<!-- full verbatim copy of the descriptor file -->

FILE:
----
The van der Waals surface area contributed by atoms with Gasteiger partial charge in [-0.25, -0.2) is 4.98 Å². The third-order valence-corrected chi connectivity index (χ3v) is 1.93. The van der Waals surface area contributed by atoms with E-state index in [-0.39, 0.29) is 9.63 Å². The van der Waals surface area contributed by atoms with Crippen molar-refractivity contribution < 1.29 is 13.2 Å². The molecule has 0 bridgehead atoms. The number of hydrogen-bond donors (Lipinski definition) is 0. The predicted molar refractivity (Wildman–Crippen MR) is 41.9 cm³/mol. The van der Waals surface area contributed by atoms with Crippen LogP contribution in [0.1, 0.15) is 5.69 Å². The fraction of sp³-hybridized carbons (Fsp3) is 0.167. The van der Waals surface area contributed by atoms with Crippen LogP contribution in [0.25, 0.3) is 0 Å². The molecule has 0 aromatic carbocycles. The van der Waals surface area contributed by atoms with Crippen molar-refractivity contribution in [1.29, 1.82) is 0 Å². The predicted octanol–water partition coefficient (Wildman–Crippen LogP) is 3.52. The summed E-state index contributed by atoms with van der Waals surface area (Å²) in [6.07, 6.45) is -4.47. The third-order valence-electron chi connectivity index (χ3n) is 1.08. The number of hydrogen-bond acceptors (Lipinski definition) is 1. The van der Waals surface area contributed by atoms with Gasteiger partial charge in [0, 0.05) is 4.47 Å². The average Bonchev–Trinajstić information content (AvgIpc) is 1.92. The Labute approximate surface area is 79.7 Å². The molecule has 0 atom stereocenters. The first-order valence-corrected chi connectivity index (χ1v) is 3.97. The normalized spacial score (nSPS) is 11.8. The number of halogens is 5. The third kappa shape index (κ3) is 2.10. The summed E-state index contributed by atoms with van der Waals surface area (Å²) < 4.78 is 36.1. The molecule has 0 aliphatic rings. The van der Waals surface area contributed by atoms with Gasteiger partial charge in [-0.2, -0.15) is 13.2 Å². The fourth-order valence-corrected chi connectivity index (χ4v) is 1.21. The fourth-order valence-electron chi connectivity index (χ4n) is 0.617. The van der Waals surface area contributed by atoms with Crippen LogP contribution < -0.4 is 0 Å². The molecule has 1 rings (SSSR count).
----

The van der Waals surface area contributed by atoms with Gasteiger partial charge in [-0.25, -0.2) is 4.98 Å². The third-order valence-corrected chi connectivity index (χ3v) is 1.93. The van der Waals surface area contributed by atoms with E-state index in [-0.39, 0.29) is 9.63 Å². The van der Waals surface area contributed by atoms with Crippen molar-refractivity contribution < 1.29 is 13.2 Å². The molecule has 0 bridgehead atoms. The number of hydrogen-bond donors (Lipinski definition) is 0. The predicted molar refractivity (Wildman–Crippen MR) is 41.9 cm³/mol. The van der Waals surface area contributed by atoms with Crippen LogP contribution in [0.1, 0.15) is 5.69 Å². The fraction of sp³-hybridized carbons (Fsp3) is 0.167. The van der Waals surface area contributed by atoms with Crippen LogP contribution in [0.25, 0.3) is 0 Å². The molecule has 0 aromatic carbocycles. The van der Waals surface area contributed by atoms with Crippen molar-refractivity contribution in [1.29, 1.82) is 0 Å². The predicted octanol–water partition coefficient (Wildman–Crippen LogP) is 3.52. The summed E-state index contributed by atoms with van der Waals surface area (Å²) in [6.07, 6.45) is -4.47. The third-order valence-electron chi connectivity index (χ3n) is 1.08. The number of hydrogen-bond acceptors (Lipinski definition) is 1. The van der Waals surface area contributed by atoms with Gasteiger partial charge in [0, 0.05) is 4.47 Å². The average Bonchev–Trinajstić information content (AvgIpc) is 1.92. The Labute approximate surface area is 79.7 Å². The molecule has 0 atom stereocenters. The first-order valence-corrected chi connectivity index (χ1v) is 3.97. The normalized spacial score (nSPS) is 11.8. The number of halogens is 5. The third kappa shape index (κ3) is 2.10. The summed E-state index contributed by atoms with van der Waals surface area (Å²) < 4.78 is 36.1. The molecule has 0 aliphatic rings. The van der Waals surface area contributed by atoms with Gasteiger partial charge in [-0.2, -0.15) is 13.2 Å². The fourth-order valence-corrected chi connectivity index (χ4v) is 1.21. The fourth-order valence-electron chi connectivity index (χ4n) is 0.617. The van der Waals surface area contributed by atoms with Crippen LogP contribution < -0.4 is 0 Å². The molecule has 1 rings (SSSR count).